LR: Remember dear Mr. Kagarlitsky? Certainly not a trace of agenda or bias in that man, nosiree!!

Fed these perspectives, the West still perceives Russia’s political playing field mainly as a struggle between pro-Kremlin forces and a Western-leaning, liberal, pro-market opposition. Meanwhile in Russia itself, the liberal opposition is marginalized. Its representation in the media, where it still has access to the printed page, exaggerates its influence among the population.

LR: She’s right on target here, of course. From Day 1, Russians have utterly repudiated those who dared to suggest reform, starting with poor old Grigori Yavlinsky. They voted for a proud KGB spy because they like the KGB. As is often the case, this clueless, ideologically drunk Russophile has proved the Russophobic point by accident. If a country like that isn’t cause for immediate opposition, what would be?

Who rules Russia?

Instead of a one-man dictatorship, experts close to the Kremlin administration, as well as pro-Kremlin ideologues, describe a struggling, fractured corporation that at best is trying to become transparent and at worst is acting directly against the national interest. That the Kremlin’s “propaganda machine” is willing to take such a grim view of things should be a signal that Putin’s power, and Russia’s government, is far less strong and stable than Western observers care to admit. Stanislav Belkovsky of the National Strategy Institute is perhaps the chief proponent of this corporate view of the Kremlin. What is ascribed to Putin’s KGB past and his siloviki-saturated government, Belkovsky argues, is actually the legacy of the putatively liberal tenure of Boris Yeltsin. “In the beginning of the 1990s, when the seemingly immortal KGB fell apart, many agents became in demand outside of the system … because of their value as a qualified … workforce,” Belkovsky writes. “As the post-Soviet security structures continued to fall into disarray, the specialists that had survived physically began to leave Lubyanka [KGB headquarters] to take up civilian posts – not just in the government, but in purely commercial structures as well.” As for the allegations regarding Putin’s anti-liberal track record, Belkovsky describes how under the current administration “privatization has gone further than [former vice premier Anatoly] Chubais could have ever imagined during the early 1990s”. The Yukos affair, in which the Russian government threw entrepreneur and Yukos oil company head Mikhail Khodorkovsky in jail, was less a tightening of political control, Belkovsky argues, than the result of various bureaucratic clans vying for a piece of the energy pie.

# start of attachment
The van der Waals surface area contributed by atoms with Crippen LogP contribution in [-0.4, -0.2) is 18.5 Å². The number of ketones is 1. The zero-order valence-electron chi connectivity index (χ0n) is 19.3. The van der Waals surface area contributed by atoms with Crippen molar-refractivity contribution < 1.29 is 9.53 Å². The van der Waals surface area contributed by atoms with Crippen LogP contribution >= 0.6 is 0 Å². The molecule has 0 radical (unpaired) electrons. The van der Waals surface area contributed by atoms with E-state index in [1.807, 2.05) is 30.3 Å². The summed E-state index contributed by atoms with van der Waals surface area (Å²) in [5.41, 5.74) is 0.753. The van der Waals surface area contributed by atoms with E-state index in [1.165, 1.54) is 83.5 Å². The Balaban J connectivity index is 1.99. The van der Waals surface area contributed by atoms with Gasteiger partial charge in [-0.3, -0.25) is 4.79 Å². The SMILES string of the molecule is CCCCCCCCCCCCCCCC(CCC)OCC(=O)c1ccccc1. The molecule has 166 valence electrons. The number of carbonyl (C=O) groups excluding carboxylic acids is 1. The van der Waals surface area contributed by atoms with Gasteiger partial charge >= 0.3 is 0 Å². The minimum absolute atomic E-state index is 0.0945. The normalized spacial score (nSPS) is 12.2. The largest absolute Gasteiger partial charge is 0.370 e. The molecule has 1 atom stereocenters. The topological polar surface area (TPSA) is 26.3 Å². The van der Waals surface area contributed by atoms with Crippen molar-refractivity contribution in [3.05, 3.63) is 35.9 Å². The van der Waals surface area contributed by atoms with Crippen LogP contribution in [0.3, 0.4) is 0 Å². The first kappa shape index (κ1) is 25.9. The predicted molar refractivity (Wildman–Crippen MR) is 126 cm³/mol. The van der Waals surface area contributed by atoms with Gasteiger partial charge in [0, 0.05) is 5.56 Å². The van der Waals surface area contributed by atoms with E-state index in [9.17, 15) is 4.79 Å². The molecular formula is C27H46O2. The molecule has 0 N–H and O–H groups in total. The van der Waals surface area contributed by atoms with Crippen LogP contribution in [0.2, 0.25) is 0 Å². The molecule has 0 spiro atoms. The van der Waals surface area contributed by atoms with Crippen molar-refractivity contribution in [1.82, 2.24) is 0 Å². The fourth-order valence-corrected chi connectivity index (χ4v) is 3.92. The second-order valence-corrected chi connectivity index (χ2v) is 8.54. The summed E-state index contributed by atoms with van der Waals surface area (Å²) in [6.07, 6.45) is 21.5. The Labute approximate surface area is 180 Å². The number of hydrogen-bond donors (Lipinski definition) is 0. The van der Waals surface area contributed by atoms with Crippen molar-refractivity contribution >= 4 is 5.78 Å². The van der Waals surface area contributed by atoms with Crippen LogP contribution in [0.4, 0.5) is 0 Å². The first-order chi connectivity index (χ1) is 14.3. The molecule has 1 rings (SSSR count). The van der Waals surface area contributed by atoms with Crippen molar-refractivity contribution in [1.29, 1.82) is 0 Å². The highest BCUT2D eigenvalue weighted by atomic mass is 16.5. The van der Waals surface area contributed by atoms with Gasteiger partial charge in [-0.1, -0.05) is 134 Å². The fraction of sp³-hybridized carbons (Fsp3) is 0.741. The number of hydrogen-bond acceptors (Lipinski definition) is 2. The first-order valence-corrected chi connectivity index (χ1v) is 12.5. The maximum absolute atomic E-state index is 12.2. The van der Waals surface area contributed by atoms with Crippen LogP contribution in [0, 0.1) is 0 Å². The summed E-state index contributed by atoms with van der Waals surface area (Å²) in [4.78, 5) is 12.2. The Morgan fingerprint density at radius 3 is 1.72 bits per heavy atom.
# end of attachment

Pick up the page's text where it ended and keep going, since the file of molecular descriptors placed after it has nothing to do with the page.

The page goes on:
LR: Her definition of “expert” is rather . . . bizarre, isn’t it? Ever heard of this guy, my dear Russia watcher? Google Stanislav Belkovsky. You get 700 hits. Google the correct spelling Stanislav Belkovski. You get 2,000. Google National Strategy Institute. You get 600 (and that includes lots of different organizations). Now Google La Russophobe. You get nearly 60,000 hits. Nuf said. She might as well be quoting a lemon. Did he really say that under Putin “privatization has gone further than [former vice premier Anatoly] Chubais could have ever imagined during the early 1990s.” Guess he hasn’t heard about YUKOS or Shell or British Petroleum. Meanwhile, would she care to tell us where the NSI gets its funding? Nope, guess not. Wonder why . . .

Is Putin, then, a powerful chief executive officer taking charge of his company or a weak corporate leader held hostage by an increasingly powerful bureaucracy of institutional players? “The bureaucracy is spreading,” Kagarlitsky told me. “It is very involved in business. And in the West this is understood as lack of business freedom in Russia – as though all business is controlled by bureaucracy. In reality it’s the other way around – the more the bureaucracy is involved in business, the more each bureaucrat becomes a hostage of the business interests he’s involved in.”